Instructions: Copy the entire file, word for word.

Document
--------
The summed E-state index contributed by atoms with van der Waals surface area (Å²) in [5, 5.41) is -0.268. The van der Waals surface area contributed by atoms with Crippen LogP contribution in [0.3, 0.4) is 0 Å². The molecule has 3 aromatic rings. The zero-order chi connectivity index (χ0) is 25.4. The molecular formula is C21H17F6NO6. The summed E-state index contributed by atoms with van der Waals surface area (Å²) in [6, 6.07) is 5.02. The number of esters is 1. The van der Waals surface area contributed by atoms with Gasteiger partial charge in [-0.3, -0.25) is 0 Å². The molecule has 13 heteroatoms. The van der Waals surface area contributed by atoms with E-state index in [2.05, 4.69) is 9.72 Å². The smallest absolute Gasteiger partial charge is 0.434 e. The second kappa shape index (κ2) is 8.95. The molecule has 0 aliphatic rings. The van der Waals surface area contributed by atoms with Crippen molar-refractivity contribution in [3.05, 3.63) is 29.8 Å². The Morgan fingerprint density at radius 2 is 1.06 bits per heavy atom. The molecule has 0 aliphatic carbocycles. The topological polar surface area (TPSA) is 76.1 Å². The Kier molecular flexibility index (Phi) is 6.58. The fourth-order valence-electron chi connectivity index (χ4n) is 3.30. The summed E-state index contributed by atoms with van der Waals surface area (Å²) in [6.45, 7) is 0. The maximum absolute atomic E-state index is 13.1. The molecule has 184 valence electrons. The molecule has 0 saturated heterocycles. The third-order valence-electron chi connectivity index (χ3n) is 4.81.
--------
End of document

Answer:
The summed E-state index contributed by atoms with van der Waals surface area (Å²) in [5, 5.41) is -0.268. The van der Waals surface area contributed by atoms with Crippen LogP contribution in [0.3, 0.4) is 0 Å². The molecule has 3 aromatic rings. The zero-order chi connectivity index (χ0) is 25.4. The molecular formula is C21H17F6NO6. The summed E-state index contributed by atoms with van der Waals surface area (Å²) in [6, 6.07) is 5.02. The number of esters is 1. The van der Waals surface area contributed by atoms with Gasteiger partial charge in [-0.3, -0.25) is 0 Å². The molecule has 13 heteroatoms. The van der Waals surface area contributed by atoms with E-state index in [2.05, 4.69) is 9.72 Å². The smallest absolute Gasteiger partial charge is 0.434 e. The second kappa shape index (κ2) is 8.95. The molecule has 0 aliphatic rings. The van der Waals surface area contributed by atoms with Crippen molar-refractivity contribution in [3.05, 3.63) is 29.8 Å². The Morgan fingerprint density at radius 2 is 1.06 bits per heavy atom. The molecule has 0 aliphatic carbocycles. The topological polar surface area (TPSA) is 76.1 Å². The Kier molecular flexibility index (Phi) is 6.58. The fourth-order valence-electron chi connectivity index (χ4n) is 3.30. The summed E-state index contributed by atoms with van der Waals surface area (Å²) in [6.45, 7) is 0. The maximum absolute atomic E-state index is 13.1. The molecule has 184 valence electrons. The molecule has 0 saturated heterocycles. The third-order valence-electron chi connectivity index (χ3n) is 4.81.